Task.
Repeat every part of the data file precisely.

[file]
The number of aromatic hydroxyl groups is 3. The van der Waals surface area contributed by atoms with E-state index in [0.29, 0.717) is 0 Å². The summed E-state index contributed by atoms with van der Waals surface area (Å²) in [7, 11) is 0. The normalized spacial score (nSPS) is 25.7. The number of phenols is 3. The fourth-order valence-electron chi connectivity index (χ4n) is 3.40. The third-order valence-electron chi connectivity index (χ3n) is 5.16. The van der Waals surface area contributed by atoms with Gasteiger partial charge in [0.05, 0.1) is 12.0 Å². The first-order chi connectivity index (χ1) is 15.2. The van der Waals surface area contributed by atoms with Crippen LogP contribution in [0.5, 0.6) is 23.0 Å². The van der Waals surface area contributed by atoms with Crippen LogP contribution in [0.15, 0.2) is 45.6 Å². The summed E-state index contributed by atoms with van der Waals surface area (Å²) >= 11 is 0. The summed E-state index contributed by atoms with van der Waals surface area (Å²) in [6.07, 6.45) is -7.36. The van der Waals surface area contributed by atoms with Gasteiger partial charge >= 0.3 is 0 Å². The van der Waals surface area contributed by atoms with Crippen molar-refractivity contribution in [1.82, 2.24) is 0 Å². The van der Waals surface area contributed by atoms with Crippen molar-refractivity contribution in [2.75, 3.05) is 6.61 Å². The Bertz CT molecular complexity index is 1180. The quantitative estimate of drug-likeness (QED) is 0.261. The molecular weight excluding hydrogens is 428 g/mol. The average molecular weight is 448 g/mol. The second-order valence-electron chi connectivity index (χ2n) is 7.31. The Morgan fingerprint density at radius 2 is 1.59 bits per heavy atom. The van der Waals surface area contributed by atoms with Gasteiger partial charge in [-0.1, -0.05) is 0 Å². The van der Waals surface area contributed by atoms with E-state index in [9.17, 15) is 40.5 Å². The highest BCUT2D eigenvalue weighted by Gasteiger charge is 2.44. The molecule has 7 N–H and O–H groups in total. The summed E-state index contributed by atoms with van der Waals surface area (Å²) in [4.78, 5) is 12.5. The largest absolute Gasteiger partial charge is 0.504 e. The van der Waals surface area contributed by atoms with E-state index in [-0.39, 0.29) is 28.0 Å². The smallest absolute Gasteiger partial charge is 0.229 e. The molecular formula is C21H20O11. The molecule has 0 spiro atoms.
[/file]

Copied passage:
The number of aromatic hydroxyl groups is 3. The van der Waals surface area contributed by atoms with E-state index in [0.29, 0.717) is 0 Å². The summed E-state index contributed by atoms with van der Waals surface area (Å²) in [7, 11) is 0. The normalized spacial score (nSPS) is 25.7. The number of phenols is 3. The fourth-order valence-electron chi connectivity index (χ4n) is 3.40. The third-order valence-electron chi connectivity index (χ3n) is 5.16. The van der Waals surface area contributed by atoms with Gasteiger partial charge in [0.05, 0.1) is 12.0 Å². The first-order chi connectivity index (χ1) is 15.2. The van der Waals surface area contributed by atoms with Crippen LogP contribution in [0.5, 0.6) is 23.0 Å². The van der Waals surface area contributed by atoms with Crippen LogP contribution in [0.15, 0.2) is 45.6 Å². The summed E-state index contributed by atoms with van der Waals surface area (Å²) >= 11 is 0. The summed E-state index contributed by atoms with van der Waals surface area (Å²) in [6.07, 6.45) is -7.36. The van der Waals surface area contributed by atoms with Gasteiger partial charge >= 0.3 is 0 Å². The van der Waals surface area contributed by atoms with Crippen molar-refractivity contribution in [1.82, 2.24) is 0 Å². The van der Waals surface area contributed by atoms with Crippen molar-refractivity contribution in [2.75, 3.05) is 6.61 Å². The Bertz CT molecular complexity index is 1180. The quantitative estimate of drug-likeness (QED) is 0.261. The molecular weight excluding hydrogens is 428 g/mol. The average molecular weight is 448 g/mol. The second-order valence-electron chi connectivity index (χ2n) is 7.31. The Morgan fingerprint density at radius 2 is 1.59 bits per heavy atom. The van der Waals surface area contributed by atoms with Gasteiger partial charge in [-0.1, -0.05) is 0 Å². The van der Waals surface area contributed by atoms with E-state index in [9.17, 15) is 40.5 Å². The highest BCUT2D eigenvalue weighted by Gasteiger charge is 2.44. The molecule has 7 N–H and O–H groups in total. The summed E-state index contributed by atoms with van der Waals surface area (Å²) in [4.78, 5) is 12.5. The largest absolute Gasteiger partial charge is 0.504 e. The van der Waals surface area contributed by atoms with E-state index in [-0.39, 0.29) is 28.0 Å². The smallest absolute Gasteiger partial charge is 0.229 e. The molecular formula is C21H20O11. The molecule has 0 spiro atoms.